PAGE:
Tin plated steel connectors! Aluminum touching brass for pressure and temperature sensors on the salt water loop!.. Terrible.

    THOSE are the details in my view that make a quality solution.. the Engines really are the least of your worries...

  20. #55
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    Default Re: A new company to us for Diesel engines.

    Brian , I had one of the top boatbuilders , who normally builds fishing boats , and has done for many years put the Lombardini in.
    I got the best electrician I could , a man used by the local fishing fleet , and it was all overseen by the company that sold me the engine.
    There was never any issue with electrics or plumbing , that wasn't my fault.
    I neglected to turn the salt water cock on once , and cooked an impeller , but I had a spare on board , and the change over was easy.
    It will be interesting to hear the experiences of other owners.
    Regards Rob J.

  21. #56
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    Default Re: A new company to us for Diesel engines.

    Jay,
    I know nothing about the Lombardini other that hearing about them over the years so it makes me lean toward Beta. I've had very good communication with the Beta folks (Stanley) in SC. They are no longer the "new guy" on the block and you hear very little complaints.

    Off topic a bit but I had a 10 yr old H28 with several cracked ribs (white oak) in the engine compartment at that young age. It had no engine or engine bearers and I figured the cracks were due to poor workmanship and the sharp turn. It still remained tight though out a yr cruise in the Caribbean in some less than perfect conditions.

  22. #57
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    Default Re: A new company to us for Diesel engines.

    Don't want your engine to crap out due to corrosion in the cooling water loop? Install a heat exchanger and keep the cooling system a closed-loop system filled with ethyl glycol. What? You don't want to spend the money, need the space for more beer, and raw water is how it's always been done? Ya picks your battles and accepts losing one once in a while...
    Hope for the best, but plan for the worst.

  23. #58
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    Default Re: A new company to us for Diesel engines.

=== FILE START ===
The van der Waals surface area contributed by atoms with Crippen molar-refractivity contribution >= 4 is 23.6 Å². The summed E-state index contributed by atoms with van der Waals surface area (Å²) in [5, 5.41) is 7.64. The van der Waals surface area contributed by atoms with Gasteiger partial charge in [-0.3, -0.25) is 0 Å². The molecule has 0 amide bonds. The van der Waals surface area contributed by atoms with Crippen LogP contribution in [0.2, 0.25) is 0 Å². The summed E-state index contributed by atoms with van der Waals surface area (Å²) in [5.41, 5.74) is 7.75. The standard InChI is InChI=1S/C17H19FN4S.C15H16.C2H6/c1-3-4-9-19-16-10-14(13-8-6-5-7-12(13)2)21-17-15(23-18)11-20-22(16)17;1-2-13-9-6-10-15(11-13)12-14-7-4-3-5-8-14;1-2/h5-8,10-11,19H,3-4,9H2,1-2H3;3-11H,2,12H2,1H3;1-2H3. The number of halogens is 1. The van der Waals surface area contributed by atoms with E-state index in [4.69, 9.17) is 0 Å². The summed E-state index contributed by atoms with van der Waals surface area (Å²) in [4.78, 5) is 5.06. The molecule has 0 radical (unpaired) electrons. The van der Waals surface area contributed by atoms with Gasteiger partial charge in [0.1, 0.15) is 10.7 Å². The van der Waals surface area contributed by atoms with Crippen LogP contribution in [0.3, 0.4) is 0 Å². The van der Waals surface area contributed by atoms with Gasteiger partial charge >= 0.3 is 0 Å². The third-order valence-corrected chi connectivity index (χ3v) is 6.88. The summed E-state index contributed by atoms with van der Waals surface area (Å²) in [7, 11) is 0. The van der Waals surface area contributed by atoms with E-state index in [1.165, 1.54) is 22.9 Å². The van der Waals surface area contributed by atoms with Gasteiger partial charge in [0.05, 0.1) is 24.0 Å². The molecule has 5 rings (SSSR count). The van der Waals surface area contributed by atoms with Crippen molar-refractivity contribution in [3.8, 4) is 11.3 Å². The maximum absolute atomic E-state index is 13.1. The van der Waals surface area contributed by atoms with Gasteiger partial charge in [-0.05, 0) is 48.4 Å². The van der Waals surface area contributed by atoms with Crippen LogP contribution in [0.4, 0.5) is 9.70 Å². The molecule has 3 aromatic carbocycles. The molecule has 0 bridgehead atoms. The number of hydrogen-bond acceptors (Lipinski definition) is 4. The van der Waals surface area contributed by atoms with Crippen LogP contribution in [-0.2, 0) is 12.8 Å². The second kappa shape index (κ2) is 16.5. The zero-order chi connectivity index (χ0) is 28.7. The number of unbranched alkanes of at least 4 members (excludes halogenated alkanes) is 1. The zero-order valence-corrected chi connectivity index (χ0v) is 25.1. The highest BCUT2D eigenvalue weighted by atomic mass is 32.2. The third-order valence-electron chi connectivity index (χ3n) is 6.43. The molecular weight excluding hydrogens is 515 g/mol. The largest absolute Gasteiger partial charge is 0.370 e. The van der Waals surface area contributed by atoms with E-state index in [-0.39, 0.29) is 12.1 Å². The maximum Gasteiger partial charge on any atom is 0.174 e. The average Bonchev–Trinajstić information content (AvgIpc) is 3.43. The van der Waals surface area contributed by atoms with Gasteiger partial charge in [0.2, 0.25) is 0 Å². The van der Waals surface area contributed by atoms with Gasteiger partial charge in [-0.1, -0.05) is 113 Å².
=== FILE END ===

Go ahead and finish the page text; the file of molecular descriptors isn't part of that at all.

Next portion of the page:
Quote Originally Posted by mmd View Post
    Don't want your engine to crap out due to corrosion in the cooling water loop? Install a heat exchanger and keep the cooling system a closed-loop system filled with ethyl glycol. What? You don't want to spend the money, need the space for more beer, and raw water is how it's always been done? Ya picks your battles and accepts losing one once in a while...
    .
    Yes , I thought that would have been a "no brainer"!.
    Regards Rob J.

  24. #59
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    Default Re: A new company to us for Diesel engines.

    The Lombradini engines are supplied with a heat exchanger that is to be filled with the non corrosive coolant the factory reccommends.
    Jay

  25. #60
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    Default Re: A new company to us for Diesel engines.

    Quote Originally Posted by Jay Greer View Post
    The Lombradini engines are supplied with a heat exchanger that is to be filled with the non corrosive coolant the factory reccommends.
    Jay
    So - it's closed loop. That's a good thing. Aren't the Kubota engine options all closed as well?
    "If it ain't broke, you're not trying." - Red Green

  26. #61
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    Default Re: A new company to us for Diesel engines.

    IMHO, they should ALL be closed loop systems, but what do I know?
    Hope for the best, but plan for the worst.

  27. #62
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    Default Re: A new company to us for Diesel engines.

    All the modern ones are , shirley. I mean you'd have to go out of your way to specify a fully raw /and or dry exhaust system nowadays in the pleasure boat market. It wouldn't even occur to me to look at one like that.
    Says the guy who's just flushed ,dismantled and refitted the fresh circuit on his perkins.... Pulled the elbow and turbo for a look. We did about 400 hours on that cruise last year and another 100 or so since...which meant quite a lot of on the go servicing and generally remaining in touch with it. Due for another change and filters now.